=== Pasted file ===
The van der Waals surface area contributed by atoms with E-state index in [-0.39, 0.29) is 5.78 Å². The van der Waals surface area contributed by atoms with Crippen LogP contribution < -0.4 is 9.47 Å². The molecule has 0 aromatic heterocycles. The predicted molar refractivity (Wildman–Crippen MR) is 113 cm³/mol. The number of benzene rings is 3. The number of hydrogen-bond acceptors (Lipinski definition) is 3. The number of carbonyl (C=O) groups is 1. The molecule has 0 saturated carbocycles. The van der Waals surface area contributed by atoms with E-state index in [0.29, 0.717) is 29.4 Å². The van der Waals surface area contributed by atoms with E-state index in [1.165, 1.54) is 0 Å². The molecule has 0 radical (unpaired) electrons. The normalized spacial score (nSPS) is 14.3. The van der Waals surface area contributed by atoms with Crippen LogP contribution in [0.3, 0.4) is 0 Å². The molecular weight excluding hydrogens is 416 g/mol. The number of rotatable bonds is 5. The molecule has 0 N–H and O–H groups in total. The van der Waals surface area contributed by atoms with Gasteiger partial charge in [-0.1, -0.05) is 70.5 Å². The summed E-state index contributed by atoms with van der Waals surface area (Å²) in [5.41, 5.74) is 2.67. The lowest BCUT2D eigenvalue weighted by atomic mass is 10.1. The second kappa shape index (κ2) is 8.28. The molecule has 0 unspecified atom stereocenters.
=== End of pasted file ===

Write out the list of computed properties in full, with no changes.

The van der Waals surface area contributed by atoms with E-state index in [-0.39, 0.29) is 5.78 Å². The van der Waals surface area contributed by atoms with Crippen LogP contribution < -0.4 is 9.47 Å². The molecule has 0 aromatic heterocycles. The predicted molar refractivity (Wildman–Crippen MR) is 113 cm³/mol. The number of benzene rings is 3. The number of hydrogen-bond acceptors (Lipinski definition) is 3. The number of carbonyl (C=O) groups is 1. The molecule has 0 saturated carbocycles. The van der Waals surface area contributed by atoms with E-state index in [0.29, 0.717) is 29.4 Å². The van der Waals surface area contributed by atoms with E-state index in [1.165, 1.54) is 0 Å². The molecule has 0 radical (unpaired) electrons. The normalized spacial score (nSPS) is 14.3. The van der Waals surface area contributed by atoms with Crippen LogP contribution in [0.3, 0.4) is 0 Å². The molecular weight excluding hydrogens is 416 g/mol. The number of rotatable bonds is 5. The molecule has 0 N–H and O–H groups in total. The van der Waals surface area contributed by atoms with Gasteiger partial charge in [-0.1, -0.05) is 70.5 Å². The summed E-state index contributed by atoms with van der Waals surface area (Å²) in [5.41, 5.74) is 2.67. The lowest BCUT2D eigenvalue weighted by atomic mass is 10.1. The second kappa shape index (κ2) is 8.28. The molecule has 0 unspecified atom stereocenters.